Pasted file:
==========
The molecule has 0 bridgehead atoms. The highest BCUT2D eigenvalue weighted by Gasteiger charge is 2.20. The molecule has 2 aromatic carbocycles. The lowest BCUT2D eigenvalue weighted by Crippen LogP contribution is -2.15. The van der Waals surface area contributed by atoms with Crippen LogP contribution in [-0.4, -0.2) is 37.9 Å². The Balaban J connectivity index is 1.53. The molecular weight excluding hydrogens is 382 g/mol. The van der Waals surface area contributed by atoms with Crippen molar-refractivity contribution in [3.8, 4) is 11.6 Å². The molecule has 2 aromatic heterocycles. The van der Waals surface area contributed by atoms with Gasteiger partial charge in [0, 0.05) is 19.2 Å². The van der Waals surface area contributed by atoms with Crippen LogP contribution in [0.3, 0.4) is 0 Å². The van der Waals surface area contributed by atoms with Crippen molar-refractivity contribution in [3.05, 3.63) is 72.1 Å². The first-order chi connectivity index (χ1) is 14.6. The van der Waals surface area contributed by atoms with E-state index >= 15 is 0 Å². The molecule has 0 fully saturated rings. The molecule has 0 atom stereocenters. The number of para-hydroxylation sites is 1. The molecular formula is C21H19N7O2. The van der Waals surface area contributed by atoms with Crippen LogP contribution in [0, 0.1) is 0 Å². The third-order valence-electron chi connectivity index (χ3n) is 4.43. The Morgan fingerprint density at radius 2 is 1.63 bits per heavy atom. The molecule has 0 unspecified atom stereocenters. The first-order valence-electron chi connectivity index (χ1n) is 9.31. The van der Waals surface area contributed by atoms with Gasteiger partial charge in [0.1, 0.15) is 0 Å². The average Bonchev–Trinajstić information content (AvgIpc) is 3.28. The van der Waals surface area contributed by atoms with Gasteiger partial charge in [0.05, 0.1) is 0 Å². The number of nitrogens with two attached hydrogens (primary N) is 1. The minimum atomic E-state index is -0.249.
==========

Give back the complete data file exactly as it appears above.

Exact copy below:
The molecule has 0 bridgehead atoms. The highest BCUT2D eigenvalue weighted by Gasteiger charge is 2.20. The molecule has 2 aromatic carbocycles. The lowest BCUT2D eigenvalue weighted by Crippen LogP contribution is -2.15. The van der Waals surface area contributed by atoms with Crippen LogP contribution in [-0.4, -0.2) is 37.9 Å². The Balaban J connectivity index is 1.53. The molecular weight excluding hydrogens is 382 g/mol. The van der Waals surface area contributed by atoms with Crippen molar-refractivity contribution in [3.8, 4) is 11.6 Å². The molecule has 2 aromatic heterocycles. The van der Waals surface area contributed by atoms with Gasteiger partial charge in [0, 0.05) is 19.2 Å². The van der Waals surface area contributed by atoms with Crippen LogP contribution in [0.3, 0.4) is 0 Å². The van der Waals surface area contributed by atoms with Crippen molar-refractivity contribution in [3.05, 3.63) is 72.1 Å². The first-order chi connectivity index (χ1) is 14.6. The van der Waals surface area contributed by atoms with E-state index >= 15 is 0 Å². The molecule has 0 fully saturated rings. The molecule has 0 atom stereocenters. The number of para-hydroxylation sites is 1. The molecular formula is C21H19N7O2. The van der Waals surface area contributed by atoms with Crippen LogP contribution in [0, 0.1) is 0 Å². The third-order valence-electron chi connectivity index (χ3n) is 4.43. The Morgan fingerprint density at radius 2 is 1.63 bits per heavy atom. The molecule has 0 unspecified atom stereocenters. The first-order valence-electron chi connectivity index (χ1n) is 9.31. The van der Waals surface area contributed by atoms with Gasteiger partial charge in [0.1, 0.15) is 0 Å². The average Bonchev–Trinajstić information content (AvgIpc) is 3.28. The van der Waals surface area contributed by atoms with Gasteiger partial charge in [0.05, 0.1) is 0 Å². The number of nitrogens with two attached hydrogens (primary N) is 1. The minimum atomic E-state index is -0.249.